Pre-order a copy of Between Two Thorns and you’ll be entered into a prize draw. If you win, you’ll have a character named after you in All Is Fair – the third Split Worlds novel (released October 2013) – and a special mention at the end of the book.

How to enter

Pre-order a copy of the book from your favourite retailer (if you pre-order from Forbidden Planet you’ll get a signed copy).

If you order from Forbidden Planet or the Robot Trading Company (for ebooks) you don’t need to do anything else – Angry Robot will take care of your entry for you. If you pre-order from anywhere else you’ll need to e-mail a copy of your order confirmation to and they’ll assign a number to you.

Here are links to all the places you can pre-order.

Forbidden Planet (signed paperback)

Robot Trading Company (DRM-free ebook)

Amazon UK (paperback)

Amazon US

The Book Depository UK edition

The Book Depository US edition (bigger)


Once again, huge congratulations to Emma. If you’re interested in reading the Split Worlds short stories, here is a list of links to them all. I highly recommend a visit.

The price of art

The Split Worlds
Today we have something a little bit different. I am handing you over to talented local author Emma Newman, who will explain all.

This is the fourth in a year and a day of weekly short stories set in the Split Worlds. You can find links to all the other stories, and the new ones as they are released here.

The price of art


“Not one?”




Clive sat heavily on the crate, feeling the cold air of his workshop for the first time that morning.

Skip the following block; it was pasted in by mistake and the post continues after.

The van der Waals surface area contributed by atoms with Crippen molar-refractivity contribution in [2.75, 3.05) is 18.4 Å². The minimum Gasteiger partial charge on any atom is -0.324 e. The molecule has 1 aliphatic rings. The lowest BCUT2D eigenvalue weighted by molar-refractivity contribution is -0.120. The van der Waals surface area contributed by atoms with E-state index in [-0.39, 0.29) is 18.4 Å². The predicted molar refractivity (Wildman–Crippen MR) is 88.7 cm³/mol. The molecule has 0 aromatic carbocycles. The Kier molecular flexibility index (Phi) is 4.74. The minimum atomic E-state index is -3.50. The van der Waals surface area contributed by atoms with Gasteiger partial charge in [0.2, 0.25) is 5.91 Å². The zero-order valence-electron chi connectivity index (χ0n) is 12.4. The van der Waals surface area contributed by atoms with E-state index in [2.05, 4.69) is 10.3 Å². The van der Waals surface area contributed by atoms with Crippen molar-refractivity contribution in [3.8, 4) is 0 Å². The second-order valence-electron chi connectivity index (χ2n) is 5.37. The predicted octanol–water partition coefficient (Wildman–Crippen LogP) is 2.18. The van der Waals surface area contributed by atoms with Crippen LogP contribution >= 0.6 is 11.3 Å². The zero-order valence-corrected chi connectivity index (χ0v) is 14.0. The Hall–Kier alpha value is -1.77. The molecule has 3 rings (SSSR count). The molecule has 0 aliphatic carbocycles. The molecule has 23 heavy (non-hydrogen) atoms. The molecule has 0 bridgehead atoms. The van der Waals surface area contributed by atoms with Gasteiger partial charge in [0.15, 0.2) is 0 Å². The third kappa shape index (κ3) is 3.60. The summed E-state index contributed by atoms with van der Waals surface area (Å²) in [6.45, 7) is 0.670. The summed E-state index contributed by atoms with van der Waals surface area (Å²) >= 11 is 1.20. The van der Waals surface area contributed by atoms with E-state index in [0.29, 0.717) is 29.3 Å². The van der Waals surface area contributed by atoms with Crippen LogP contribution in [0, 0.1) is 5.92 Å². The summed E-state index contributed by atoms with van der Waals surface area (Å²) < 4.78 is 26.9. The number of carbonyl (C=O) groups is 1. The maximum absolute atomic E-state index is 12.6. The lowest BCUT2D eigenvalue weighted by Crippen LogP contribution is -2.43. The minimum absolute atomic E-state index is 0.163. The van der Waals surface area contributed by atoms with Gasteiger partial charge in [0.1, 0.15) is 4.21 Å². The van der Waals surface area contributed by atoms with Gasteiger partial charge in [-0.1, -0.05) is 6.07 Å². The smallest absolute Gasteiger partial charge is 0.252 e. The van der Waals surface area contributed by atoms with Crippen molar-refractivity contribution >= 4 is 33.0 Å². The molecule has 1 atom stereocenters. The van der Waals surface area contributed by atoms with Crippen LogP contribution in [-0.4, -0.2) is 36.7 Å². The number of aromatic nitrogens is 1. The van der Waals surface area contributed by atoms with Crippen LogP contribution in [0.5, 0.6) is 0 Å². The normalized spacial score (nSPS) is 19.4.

“I did warn you,” the sneer leaked into her voice. “There’s just no demand for big installations by unknown artists. It’s the recession.”


“Yeah,” Clive croaked. “The recession.”


“So you’ll have them picked up by the end of today?”


“Yeah,” Clive tried to sound convincing. He didn’t have the money to hire the specialist removal firm to get the pieces back to the workshop. He’d banked on at least one being sold to cover some of his costs. “See you later.”


He chucked the mobile onto the table, its landing cushioned by piles of unpaid bills. He’d pulled in every favour to make the exhibition happen, put every last pound into getting people through the door and it had come to less than nothing.


He tried to remind himself that he still had his health, and that he hadn’t been caught for stealing the lead off the local park’s bandstand roof when he couldn’t afford to buy new materials. A lack of illness and a non-existent criminal record were poor comfort faced with losing his workshop and tools. Was it time to get a boring job in a boring office with boring people?


A loud knock echoed through the workshop. He froze, wondering if it was the first bailiff. At the second knock, he stood slowly, keeping silent.


“Mr Pascoe?” It was a man. “Are you in there? I need to discuss your work.”


A ruse to make him come to the door?


“I saw the exhibition, I want to buy your installations.”


Clive tripped over a pizza box as he hurried to unlock the door. “Sorry,” he said, tucking his shirt in. “I was out the back. Come in, come in.”


The man was in his fifties, wearing a pinstripe suit and the air of authority. His eyes were the same colour of the copper sulphate crystals Clive had used in his first installation, his hair a greying blonde.


“Mr Pascoe?” At Clive’s nod he extended a hand. “I’m Mr Neugent.”


“Would you like a drink?”


The brilliant blue eyes scanned the lone crate, the instant coffee jar and pile of cups in the grimy sink. “No thank you, I don’t have a great deal of time. You’re a very talented artist Mr Pascoe.”


“Call me Clive, please. You went to the exhibition?”


“Yes. Twice. I wanted to be sure.”


“The gallery owner said there wasn’t any interest.”


Neugent smiled. “I have no interest in dealing with middle men. I know that gallery takes a steep commission. I would rather all of the money go to you. Do you have a problem with that?”


“Not at all,” Clive grinned. The snooty cow had only agreed to exhibit with a hefty commission rate after a lot of hassle. “Which one are you interested in?”


“All of them,” Neugent replied. “Here’s a cheque, I can have them picked up from the gallery, discreetly, if that’s convenient?”